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The transparent failure of norms to keep up standards of belief

  • Ema Sullivan-Bissett
  • Paul NoordhofEmail author
Open Access
Article

Abstract

We argue that the most plausible characterisation of the norm of truth—it is permissible to believe that p if and only if p is true—is unable to explain Transparency in doxastic deliberation, a task for which it is claimed to be equipped. In addition, the failure of the norm to do this work undermines the most plausible account of how the norm guides belief formation at all. Those attracted to normativism about belief for its perceived explanatory credentials had better look elsewhere.

Keywords

Belief Norms Transparency Function Standards 

Some find normativism about belief—that belief is constitutively normative—antecedently plausible. For such folk, the project of interest is that of arriving at the proper description of this normativity, and answering questions such as whether there are obligations or permissions relating to what we believe, whether having true beliefs is good in itself, and so on. On the other hand, some are attracted to normativism by its explanatory credentials, for example, it might be thought able to explain why we are unable to will beliefs, or why Transparency characterises doxastic deliberation. It is this second, explanatory, support for the normative project we focus on here. In earlier work, one of us has argued that normativism fails to explain why we cannot believe at will (Noordhof 2001). The prospects are just as bad for the explanation of Transparency.

Transparency is taken to characterise doxastic deliberation, that is, the conscious activity in which we are engaged when considering whether to believe that p. Transparency is the fact that ‘[t]he question of whether to believe that p is settled by, and only by, resolving whether p is true’ (Shah 2003: 447). The question which frames deliberation of this kind is settled for us when we resolve whether p is true, and there are no further considerations for or against believing that p, once we have so resolved (Shah and Velleman 2005: 499).1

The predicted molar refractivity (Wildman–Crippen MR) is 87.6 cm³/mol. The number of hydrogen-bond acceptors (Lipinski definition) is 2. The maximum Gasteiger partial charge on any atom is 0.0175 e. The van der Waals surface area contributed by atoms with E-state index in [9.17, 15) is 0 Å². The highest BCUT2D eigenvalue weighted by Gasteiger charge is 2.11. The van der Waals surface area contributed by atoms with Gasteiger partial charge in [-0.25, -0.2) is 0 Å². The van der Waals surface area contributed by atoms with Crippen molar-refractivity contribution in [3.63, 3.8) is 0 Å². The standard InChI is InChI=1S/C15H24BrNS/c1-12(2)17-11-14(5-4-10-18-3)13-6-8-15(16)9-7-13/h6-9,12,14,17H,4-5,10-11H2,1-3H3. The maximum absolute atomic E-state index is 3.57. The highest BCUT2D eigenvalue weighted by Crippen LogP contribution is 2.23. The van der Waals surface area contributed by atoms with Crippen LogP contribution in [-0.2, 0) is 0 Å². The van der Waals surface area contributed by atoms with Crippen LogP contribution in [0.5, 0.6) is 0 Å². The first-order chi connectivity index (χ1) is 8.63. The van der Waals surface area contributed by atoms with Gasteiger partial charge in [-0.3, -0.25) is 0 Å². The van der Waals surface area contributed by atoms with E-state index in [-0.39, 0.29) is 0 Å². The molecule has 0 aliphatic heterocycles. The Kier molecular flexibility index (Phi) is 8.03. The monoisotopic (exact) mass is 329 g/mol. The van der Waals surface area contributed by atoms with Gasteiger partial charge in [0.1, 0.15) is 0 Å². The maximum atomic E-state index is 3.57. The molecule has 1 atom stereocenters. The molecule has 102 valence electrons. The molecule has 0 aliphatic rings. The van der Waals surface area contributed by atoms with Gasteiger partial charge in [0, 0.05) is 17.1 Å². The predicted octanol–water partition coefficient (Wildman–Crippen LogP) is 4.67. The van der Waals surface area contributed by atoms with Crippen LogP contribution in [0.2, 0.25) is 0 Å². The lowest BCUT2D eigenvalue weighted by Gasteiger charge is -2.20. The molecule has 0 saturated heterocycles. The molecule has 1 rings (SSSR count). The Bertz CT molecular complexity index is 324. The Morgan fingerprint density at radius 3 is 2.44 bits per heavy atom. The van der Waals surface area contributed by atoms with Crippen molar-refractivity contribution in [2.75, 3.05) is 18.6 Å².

Our view is that, in the case of Transparency, the two pathways to normativism are in tension. The most plausible characterisation of the normativity that attaches to belief formation via deliberation is unable to explain Transparency, in spite of the fact that it is advertised as able to do so (Shah and Velleman 2005: 500). We argue that various characterisations of this normativity which might provide explanations are implausible, and that this might be obscured by not keeping certain distinctions—between prescription, evaluation, and correctness—clear at the outset.

1 Transparency and its explanation

The explanatory credentials of the normative approach were touted as an important consideration in its favour in contrast to the dilemma that faced teleological accounts of belief (Shah 2003). Teleological accounts appeal to the idea of beliefs being regulated for truth by some agential aim (or sub-intentional surrogate), it is this feature of belief which secures evidence responsiveness. The dilemma they face is that if one makes the regulation sufficiently weak to accommodate the fact that beliefs can arise without being solely regulated by evidence (e.g. in cases of wishful thinking), then the question of whether to believe that p does not boil down to the question of whether p is true. On the other hand, if the required truth regulation is strong enough to rule out the impact of these other influences, then any putative belief that fails to be formed on the basis of sensitivity to evidence alone fails to count as a belief at all (Shah and Velleman 2005: 500). The key move of the normativist is to appeal to normative constraints on the formation of belief which may, of course, be infringed, and identify a specific kind of belief formation—doxastic deliberation—in which they have an exclusive voice (Shah and Velleman 2005: 501).

Our main point is a quick one: the only plausible characterization of the normativity connecting belief and truth is:

(N) it is permissible to believe that p if and only if p is true.2

This norm cannot play the envisaged role of explaining Transparency.3 Let us explain.

Suppose you have deliberated and arrived at the conclusion that not-p. The permissibility norm holds that it is impermissible4 to believe that p. All good so far. Now suppose you have deliberated and arrived at the conclusion that p. What does the permissibility norm hold in this case? It tells you that it is permissible to believe that p. That might be thought the right result for the normativist, we suggest that it is not.